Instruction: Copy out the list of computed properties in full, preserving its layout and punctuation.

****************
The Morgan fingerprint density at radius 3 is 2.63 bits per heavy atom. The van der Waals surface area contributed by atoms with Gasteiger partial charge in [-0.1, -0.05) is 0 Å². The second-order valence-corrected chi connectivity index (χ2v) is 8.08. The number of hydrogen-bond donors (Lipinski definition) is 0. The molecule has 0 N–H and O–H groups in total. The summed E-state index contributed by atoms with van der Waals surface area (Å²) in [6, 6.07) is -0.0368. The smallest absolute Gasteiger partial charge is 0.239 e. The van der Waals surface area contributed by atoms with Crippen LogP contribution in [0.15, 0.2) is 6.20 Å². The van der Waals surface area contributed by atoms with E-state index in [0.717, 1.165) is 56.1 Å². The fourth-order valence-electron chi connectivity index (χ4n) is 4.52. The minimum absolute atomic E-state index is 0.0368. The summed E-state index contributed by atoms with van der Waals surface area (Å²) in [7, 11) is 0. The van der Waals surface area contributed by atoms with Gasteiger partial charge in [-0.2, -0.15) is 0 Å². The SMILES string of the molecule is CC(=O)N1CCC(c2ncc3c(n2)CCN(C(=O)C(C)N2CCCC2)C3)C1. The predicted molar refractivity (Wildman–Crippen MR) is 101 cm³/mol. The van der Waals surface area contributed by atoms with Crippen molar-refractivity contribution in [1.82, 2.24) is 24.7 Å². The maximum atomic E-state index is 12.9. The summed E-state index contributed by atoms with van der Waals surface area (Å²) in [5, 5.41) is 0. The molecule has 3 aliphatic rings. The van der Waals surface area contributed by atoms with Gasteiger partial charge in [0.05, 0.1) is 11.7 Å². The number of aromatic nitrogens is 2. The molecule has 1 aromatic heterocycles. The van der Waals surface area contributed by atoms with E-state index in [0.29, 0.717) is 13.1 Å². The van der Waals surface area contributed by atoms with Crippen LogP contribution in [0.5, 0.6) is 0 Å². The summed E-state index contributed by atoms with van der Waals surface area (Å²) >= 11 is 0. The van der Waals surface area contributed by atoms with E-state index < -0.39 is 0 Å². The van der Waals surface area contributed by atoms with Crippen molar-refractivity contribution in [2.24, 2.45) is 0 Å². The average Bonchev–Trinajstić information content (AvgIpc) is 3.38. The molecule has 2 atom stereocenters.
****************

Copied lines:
The Morgan fingerprint density at radius 3 is 2.63 bits per heavy atom. The van der Waals surface area contributed by atoms with Gasteiger partial charge in [-0.1, -0.05) is 0 Å². The second-order valence-corrected chi connectivity index (χ2v) is 8.08. The number of hydrogen-bond donors (Lipinski definition) is 0. The molecule has 0 N–H and O–H groups in total. The summed E-state index contributed by atoms with van der Waals surface area (Å²) in [6, 6.07) is -0.0368. The smallest absolute Gasteiger partial charge is 0.239 e. The van der Waals surface area contributed by atoms with Crippen LogP contribution in [0.15, 0.2) is 6.20 Å². The van der Waals surface area contributed by atoms with E-state index in [0.717, 1.165) is 56.1 Å². The fourth-order valence-electron chi connectivity index (χ4n) is 4.52. The minimum absolute atomic E-state index is 0.0368. The summed E-state index contributed by atoms with van der Waals surface area (Å²) in [7, 11) is 0. The van der Waals surface area contributed by atoms with Gasteiger partial charge in [-0.2, -0.15) is 0 Å². The SMILES string of the molecule is CC(=O)N1CCC(c2ncc3c(n2)CCN(C(=O)C(C)N2CCCC2)C3)C1. The predicted molar refractivity (Wildman–Crippen MR) is 101 cm³/mol. The van der Waals surface area contributed by atoms with Crippen molar-refractivity contribution in [1.82, 2.24) is 24.7 Å². The maximum atomic E-state index is 12.9. The summed E-state index contributed by atoms with van der Waals surface area (Å²) in [5, 5.41) is 0. The molecule has 3 aliphatic rings. The van der Waals surface area contributed by atoms with Gasteiger partial charge in [0.05, 0.1) is 11.7 Å². The number of aromatic nitrogens is 2. The molecule has 1 aromatic heterocycles. The van der Waals surface area contributed by atoms with E-state index in [0.29, 0.717) is 13.1 Å². The van der Waals surface area contributed by atoms with Crippen LogP contribution in [0.5, 0.6) is 0 Å². The summed E-state index contributed by atoms with van der Waals surface area (Å²) >= 11 is 0. The van der Waals surface area contributed by atoms with E-state index < -0.39 is 0 Å². The van der Waals surface area contributed by atoms with Crippen molar-refractivity contribution in [2.24, 2.45) is 0 Å². The average Bonchev–Trinajstić information content (AvgIpc) is 3.38. The molecule has 2 atom stereocenters.